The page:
The lesson should have been fresh in everyone’s mind at council on Tuesday night, as soon as you talk about “those people,” you’re done, no matter what you think you mean.
It was about 24 hours after Don Cherry was fired, and about 72 hours after he said the thing that got him fired, so there was really no excuse when the people protesting the approval of a six-storey apartment building started talking about “social differences” and “social incompatibility.”
And before you say, “yeah, whatever,” my own boomer mother knew what was being referred to when she watched the meeting playback from home, especially when one delegate talked about renters and "social differences" possibly leading to “crime and vandalism.”
Yes Virginia, they were talking about students, low income people, and anyone that doesn’t fall tidily into the traditional mode of what the suburbs looked like in the 60s, 70s, and 80s.
I have a feeling that the people in this area will be outraged at the assumption that others in Guelph think of them as racist, classist, ant-immigrant, or anti-student, just as Cherry didn’t think that when he said “those people” that he was referring to immigrants and/or people of colour.
The problem is that there’s a difference between what these people think they’re saying, and what people are hearing, and what most people heard was that if you’re not able to afford a single detached home in this area, then you’re not welcome.
When you make it about the people moving in, and not what kind of building they’re moving in to, the argument that you’re QIMBY (“Quality In My Back Yard”) and not NIMBY goes out the window. It’s like when you find out the super-villain had a simpler more devastating goal that he secretly achieved while the hero stops the world from blowing up.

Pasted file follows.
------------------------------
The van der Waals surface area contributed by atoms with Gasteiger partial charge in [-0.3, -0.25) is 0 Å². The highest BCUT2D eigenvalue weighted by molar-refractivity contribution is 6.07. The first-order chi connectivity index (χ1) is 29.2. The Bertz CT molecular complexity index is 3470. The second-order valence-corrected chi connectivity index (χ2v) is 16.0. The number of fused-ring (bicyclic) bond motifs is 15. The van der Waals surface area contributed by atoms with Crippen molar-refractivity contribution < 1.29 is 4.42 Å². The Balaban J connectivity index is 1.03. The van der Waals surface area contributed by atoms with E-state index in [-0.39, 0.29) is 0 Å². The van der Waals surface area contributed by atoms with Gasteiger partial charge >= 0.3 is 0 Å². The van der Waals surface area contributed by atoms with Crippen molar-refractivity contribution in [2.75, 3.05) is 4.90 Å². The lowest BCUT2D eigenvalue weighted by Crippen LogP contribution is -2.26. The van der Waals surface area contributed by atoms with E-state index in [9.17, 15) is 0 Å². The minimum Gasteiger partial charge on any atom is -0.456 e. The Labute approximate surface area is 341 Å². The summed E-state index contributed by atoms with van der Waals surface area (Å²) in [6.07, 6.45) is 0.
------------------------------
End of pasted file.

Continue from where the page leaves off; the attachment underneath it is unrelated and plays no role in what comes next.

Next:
In the end, the concerned residents in the area of Gordon and Lowes only had to get one councillor on side to kill the project outright. As soon as the word, “social incompatibility” were uttered though, you could feel the sympathy of the room change.
The plan was passed 8-5.
On the surface, this was probably the right call, and it was the call that should have been made a month ago. There was no reason from a planning perspective to turn this down. Gordon is an intensification corridor in the Official Plan, staff worked with the developer and the neighbourhood to look at options, and some concessions were made.
It wasn’t the concession that the neighbourhood wanted since many of the delegates talked about living in this area for decades when they were one of the first ones to move in. Sorry guys, the city caught up with you.
Of greater concern though was the way this file was handled. The question as to whether or not all this happened within the rules of council is still nebulous, even to me as a careful council observer. Did the October vote fail, and how are some tie votes failures and in this case it’s a “non-decision”?
I’m willing to entertain the possibility that the difference is the way that a planning application is handled, but the uncertainty opened the path to accusations of conspiratorial allegiances behind the curtain.
This is why transparency is so key, and why I’ve spent the better part of my time writing this column leaning at that windmill.
The closed meeting room may not be a proverbial cloak room, but too much happens in the shadows, and while there may not be anything there that isn’t in the light, we only even have council’s word for that given the rules of confidentiality in-camera.
It wasn’t surprising that someone accused council and developers of having their hands in each others’ pockets, but it was kind of surprising that someone would say it at the podium in front of council. That stuff is usually reserved for online forums and social media, but the accusation was left before the horseshoe this week live, and in-person.
They did not respond well.
Of course, it’s only natural, and human, to have a visceral reaction to an attack, even a baseless one, but a councillor’s repeated emphatic denial that there’s anything shady going on is not going to be convincing to the one making the accusation. And frankly, the louder the denial, the more one is liable to think that the accusation is hitting close to the target.
There’s no doubt that there’s a close working relationship between planning staff and Guelph’s busiest developers, as there would be in any close working relationship between a vendor and a service provider, but of course, the City of Guelph is not just a private corporation that’s in business to do business.
Let’s focus on the “social differences” that matter, the difference between a people asking for more information from their government, and a government that wants to give it to them.